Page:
What does the motto of the Viennese Secessionists mean? Which artists played a leading role in the Secession. What is the purpose of the Secession today?
“Der Zeit ihre Kunst – Der Kunst ihre Freiheit” you can read outside at the entrance. What would Vienna be without the Secession and Gustav Klimt? The Secession – the exhibition building was called by the Viennese because of its appearance, initially derisively “Krauthappl (cabbage head) . On 1,000m2 they see ever-changing contemporary exhibitions.
But the Secession also houses a permanent masterpiece by Gustav Klimt: the Beethoven Frieze – a painted setting of Beethoven’s 9th Symphony. It is a 34m long cycle of paintings located in the basement. It was made in 1902, 5 years after Gustav Klimt split with other renowned artists from the conservative Künstlerhaus.
1897 was the year of radical change and is considered the birth year of Viennese Modernism. Gustav Klimt left the conservative Künstlerhaus with other artists and founded a new artists’ association under the name of the Secession , of which he also became president. It was a counter-movement to the historicism that characterized the architecture of Vienna’s Ringstrasse.
Secession refers simultaneously to the Viennese Art Nouveau style, as well as the modern exhibition building . Other famous artists of the time were Koloman Moser, Josef Hoffmann, Joseph Maria Olbrich (architect of the Secession), Joseph Hofmann, Otto Wagner, Egon Schiele.
At that time, Vienna had more inhabitants than today, namely 2 million, and was one of the intellectual and artistic centers of Europe . There was a spirit of optimism in the country as never before. Klimt, Schiele, Moser and Wagner contributed significantly to this.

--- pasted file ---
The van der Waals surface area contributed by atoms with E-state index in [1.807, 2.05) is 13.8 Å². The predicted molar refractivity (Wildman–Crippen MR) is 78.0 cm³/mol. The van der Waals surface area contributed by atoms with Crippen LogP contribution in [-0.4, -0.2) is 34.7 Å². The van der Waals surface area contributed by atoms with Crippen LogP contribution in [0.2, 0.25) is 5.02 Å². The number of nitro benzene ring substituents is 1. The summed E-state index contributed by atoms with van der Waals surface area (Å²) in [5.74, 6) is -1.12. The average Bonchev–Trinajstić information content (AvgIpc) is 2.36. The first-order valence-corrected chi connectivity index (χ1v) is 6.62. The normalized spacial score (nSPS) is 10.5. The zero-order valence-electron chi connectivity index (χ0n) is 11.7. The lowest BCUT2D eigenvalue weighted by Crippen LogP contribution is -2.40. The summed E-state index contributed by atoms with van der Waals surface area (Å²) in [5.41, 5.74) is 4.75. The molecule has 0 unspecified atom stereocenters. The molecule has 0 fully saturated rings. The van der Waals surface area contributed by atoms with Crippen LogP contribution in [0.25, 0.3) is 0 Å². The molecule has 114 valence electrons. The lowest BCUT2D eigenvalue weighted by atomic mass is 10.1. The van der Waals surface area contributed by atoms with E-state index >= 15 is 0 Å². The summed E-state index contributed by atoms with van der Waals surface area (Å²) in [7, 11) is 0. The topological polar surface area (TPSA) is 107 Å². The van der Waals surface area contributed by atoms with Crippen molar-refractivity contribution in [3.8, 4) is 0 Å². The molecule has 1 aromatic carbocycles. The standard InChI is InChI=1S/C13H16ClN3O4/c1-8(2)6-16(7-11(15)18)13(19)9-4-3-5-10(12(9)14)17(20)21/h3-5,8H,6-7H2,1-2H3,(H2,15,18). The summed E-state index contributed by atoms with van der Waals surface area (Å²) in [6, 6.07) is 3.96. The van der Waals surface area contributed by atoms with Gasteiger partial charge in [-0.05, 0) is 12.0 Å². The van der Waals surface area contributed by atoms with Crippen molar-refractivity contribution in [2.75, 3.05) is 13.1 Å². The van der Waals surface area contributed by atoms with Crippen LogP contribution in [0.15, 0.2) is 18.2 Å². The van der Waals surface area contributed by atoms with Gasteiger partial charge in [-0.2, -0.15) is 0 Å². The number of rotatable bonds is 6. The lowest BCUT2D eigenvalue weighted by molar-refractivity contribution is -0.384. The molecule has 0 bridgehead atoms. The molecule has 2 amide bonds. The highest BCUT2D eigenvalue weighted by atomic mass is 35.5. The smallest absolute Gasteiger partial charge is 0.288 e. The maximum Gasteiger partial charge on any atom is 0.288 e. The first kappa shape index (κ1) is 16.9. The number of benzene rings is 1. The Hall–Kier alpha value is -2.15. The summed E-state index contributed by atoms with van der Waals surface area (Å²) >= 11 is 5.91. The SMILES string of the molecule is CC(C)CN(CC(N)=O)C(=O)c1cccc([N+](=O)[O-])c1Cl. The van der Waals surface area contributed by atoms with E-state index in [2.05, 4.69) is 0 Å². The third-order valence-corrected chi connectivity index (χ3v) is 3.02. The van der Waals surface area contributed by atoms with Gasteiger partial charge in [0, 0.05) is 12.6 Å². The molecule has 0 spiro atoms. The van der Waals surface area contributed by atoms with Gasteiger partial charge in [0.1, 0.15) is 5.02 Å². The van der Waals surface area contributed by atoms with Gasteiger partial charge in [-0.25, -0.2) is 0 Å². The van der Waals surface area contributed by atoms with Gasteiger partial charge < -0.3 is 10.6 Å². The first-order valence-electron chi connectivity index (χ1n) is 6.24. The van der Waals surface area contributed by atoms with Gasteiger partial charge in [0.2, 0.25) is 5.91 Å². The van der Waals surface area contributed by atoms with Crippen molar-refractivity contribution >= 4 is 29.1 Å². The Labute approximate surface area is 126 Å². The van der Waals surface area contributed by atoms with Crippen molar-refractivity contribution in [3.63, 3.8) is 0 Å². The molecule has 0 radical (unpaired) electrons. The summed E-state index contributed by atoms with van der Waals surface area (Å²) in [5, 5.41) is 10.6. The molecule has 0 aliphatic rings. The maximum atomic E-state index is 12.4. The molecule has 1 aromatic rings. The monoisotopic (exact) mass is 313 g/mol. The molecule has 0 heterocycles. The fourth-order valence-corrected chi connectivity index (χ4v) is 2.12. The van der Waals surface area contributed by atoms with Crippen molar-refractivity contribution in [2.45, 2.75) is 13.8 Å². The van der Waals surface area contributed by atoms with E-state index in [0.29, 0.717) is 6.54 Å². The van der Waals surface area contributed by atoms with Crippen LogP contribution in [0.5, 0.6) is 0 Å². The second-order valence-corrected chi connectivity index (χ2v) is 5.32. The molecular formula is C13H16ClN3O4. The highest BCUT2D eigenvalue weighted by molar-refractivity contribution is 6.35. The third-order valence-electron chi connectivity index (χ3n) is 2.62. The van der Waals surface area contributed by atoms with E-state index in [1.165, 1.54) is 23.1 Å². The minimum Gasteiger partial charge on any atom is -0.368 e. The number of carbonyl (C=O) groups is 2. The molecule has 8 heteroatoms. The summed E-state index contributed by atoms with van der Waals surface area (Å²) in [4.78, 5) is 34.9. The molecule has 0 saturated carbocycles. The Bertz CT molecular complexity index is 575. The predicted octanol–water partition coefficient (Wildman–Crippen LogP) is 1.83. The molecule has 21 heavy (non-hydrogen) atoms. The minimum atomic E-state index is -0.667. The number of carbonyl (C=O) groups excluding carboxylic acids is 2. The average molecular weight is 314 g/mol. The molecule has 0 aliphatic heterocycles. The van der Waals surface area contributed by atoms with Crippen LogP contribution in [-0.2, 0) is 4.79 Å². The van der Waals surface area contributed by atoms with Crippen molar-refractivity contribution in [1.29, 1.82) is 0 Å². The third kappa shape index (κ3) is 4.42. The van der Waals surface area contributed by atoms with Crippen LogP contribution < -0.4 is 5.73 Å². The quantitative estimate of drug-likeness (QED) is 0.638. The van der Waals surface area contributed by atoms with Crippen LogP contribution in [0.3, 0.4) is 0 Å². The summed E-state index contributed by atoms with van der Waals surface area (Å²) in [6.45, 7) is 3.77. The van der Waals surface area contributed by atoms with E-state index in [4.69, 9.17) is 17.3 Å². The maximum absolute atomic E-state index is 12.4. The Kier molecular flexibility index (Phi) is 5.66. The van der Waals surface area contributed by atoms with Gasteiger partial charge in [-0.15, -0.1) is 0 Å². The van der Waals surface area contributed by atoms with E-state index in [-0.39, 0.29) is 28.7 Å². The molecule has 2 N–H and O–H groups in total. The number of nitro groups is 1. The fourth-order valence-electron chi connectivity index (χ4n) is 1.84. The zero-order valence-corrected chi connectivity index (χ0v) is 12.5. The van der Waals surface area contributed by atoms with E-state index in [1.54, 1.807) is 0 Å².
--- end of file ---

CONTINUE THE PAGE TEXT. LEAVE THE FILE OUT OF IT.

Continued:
Gustav Klimt became world famous with his painting “The Kiss“. Egon Schiele and the “Portrait of Wally Neuzil” are internationally known. Otto Wagner’s buildings are unique in Vienna, from the Postsparkasse via the Stadtbahn with its stations to the church at Steinhof . No one is more associated with the Wiener Werkstätte than Koloman Moser, a universal genius.
The period between 1890 and 1918 is known as Viennese Modernism or the Golden Age of Secession and signifies an interesting period in Austrian history. The end of the Habsburg Dual Monarchy was looming and numerous changes were taking place in art, literature, architecture, music and psychology.
Sigmund Freud founded psychoanalysis, Arnold Schönberg twelve-tone music, and literary figures such as Peter Altenberg and Karl Kraus debated with philosophers, scientists and mathematicians in the coffee houses.
Life took place in salons, where artists, politicians and scientists met. Women like Alma Mahler-Werfel, Lina Loos or Bertha Zuckerkandl began to emancipate themselves.
Ver Sacrum (Holy Spring) you can also read at the entrance at the Secession building. It was the slogan of this new movement, which took its cue from the Munich Secession .
This motto was supposed to express the hope for a new art direction, which also became successful.
The Secession style is considered the Viennese variant of Art Nouveau , which defined this epoch throughout Europe. Known in France and Belgium as “Art Nouveau”, in Anglo-Saxon countries as
“Modern Style” or in Italy as “Stile Liberty”.
A special experience is to listen to the 4th movement from Beethoven’s Symphony No. 9 in D minor op.125 through headphones while visiting the Beethoven Frieze . This is a recording by the Vienna Symphony Orchestra, an orchestra quite comparable to the Vienna Philharmonic. The latter are much better known around the world because of the New Year’s concert.
Time Travel Tip:
An interior tour is recommended for Viennese Art Nouveau and Beethoven fans . The Naschmarkt and the Karlskirche are right next to the Secession and can thus be easily connected.
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